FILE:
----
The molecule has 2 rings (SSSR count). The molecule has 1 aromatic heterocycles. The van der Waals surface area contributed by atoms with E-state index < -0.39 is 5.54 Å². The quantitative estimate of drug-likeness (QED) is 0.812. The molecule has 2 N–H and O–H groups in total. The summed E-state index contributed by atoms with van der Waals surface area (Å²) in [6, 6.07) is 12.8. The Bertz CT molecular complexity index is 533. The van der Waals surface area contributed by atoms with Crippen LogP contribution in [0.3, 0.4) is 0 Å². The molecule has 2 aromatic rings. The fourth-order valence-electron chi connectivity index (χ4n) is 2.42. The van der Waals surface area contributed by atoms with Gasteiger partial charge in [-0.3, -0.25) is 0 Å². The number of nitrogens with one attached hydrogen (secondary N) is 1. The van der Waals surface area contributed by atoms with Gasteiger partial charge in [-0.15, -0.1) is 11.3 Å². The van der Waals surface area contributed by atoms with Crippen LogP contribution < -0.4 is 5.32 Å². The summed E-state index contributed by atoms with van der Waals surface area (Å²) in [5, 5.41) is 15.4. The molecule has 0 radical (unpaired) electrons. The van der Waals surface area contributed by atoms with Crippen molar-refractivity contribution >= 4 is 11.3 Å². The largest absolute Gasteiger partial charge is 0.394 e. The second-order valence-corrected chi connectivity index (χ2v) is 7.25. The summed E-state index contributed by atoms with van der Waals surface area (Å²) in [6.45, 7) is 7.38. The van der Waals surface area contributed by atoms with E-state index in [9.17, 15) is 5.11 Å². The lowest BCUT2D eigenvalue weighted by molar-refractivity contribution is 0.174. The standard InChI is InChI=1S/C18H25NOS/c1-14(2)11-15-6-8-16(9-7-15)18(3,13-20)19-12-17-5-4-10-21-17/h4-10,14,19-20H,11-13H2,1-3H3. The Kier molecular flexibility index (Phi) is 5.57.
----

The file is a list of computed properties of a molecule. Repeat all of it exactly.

The molecule has 2 rings (SSSR count). The molecule has 1 aromatic heterocycles. The van der Waals surface area contributed by atoms with E-state index < -0.39 is 5.54 Å². The quantitative estimate of drug-likeness (QED) is 0.812. The molecule has 2 N–H and O–H groups in total. The summed E-state index contributed by atoms with van der Waals surface area (Å²) in [6, 6.07) is 12.8. The Bertz CT molecular complexity index is 533. The van der Waals surface area contributed by atoms with Crippen LogP contribution in [0.3, 0.4) is 0 Å². The molecule has 2 aromatic rings. The fourth-order valence-electron chi connectivity index (χ4n) is 2.42. The van der Waals surface area contributed by atoms with Gasteiger partial charge in [-0.3, -0.25) is 0 Å². The number of nitrogens with one attached hydrogen (secondary N) is 1. The van der Waals surface area contributed by atoms with Gasteiger partial charge in [-0.15, -0.1) is 11.3 Å². The van der Waals surface area contributed by atoms with Crippen LogP contribution < -0.4 is 5.32 Å². The summed E-state index contributed by atoms with van der Waals surface area (Å²) in [5, 5.41) is 15.4. The molecule has 0 radical (unpaired) electrons. The van der Waals surface area contributed by atoms with Crippen molar-refractivity contribution >= 4 is 11.3 Å². The largest absolute Gasteiger partial charge is 0.394 e. The second-order valence-corrected chi connectivity index (χ2v) is 7.25. The summed E-state index contributed by atoms with van der Waals surface area (Å²) in [6.45, 7) is 7.38. The van der Waals surface area contributed by atoms with E-state index in [9.17, 15) is 5.11 Å². The lowest BCUT2D eigenvalue weighted by molar-refractivity contribution is 0.174. The standard InChI is InChI=1S/C18H25NOS/c1-14(2)11-15-6-8-16(9-7-15)18(3,13-20)19-12-17-5-4-10-21-17/h4-10,14,19-20H,11-13H2,1-3H3. The Kier molecular flexibility index (Phi) is 5.57.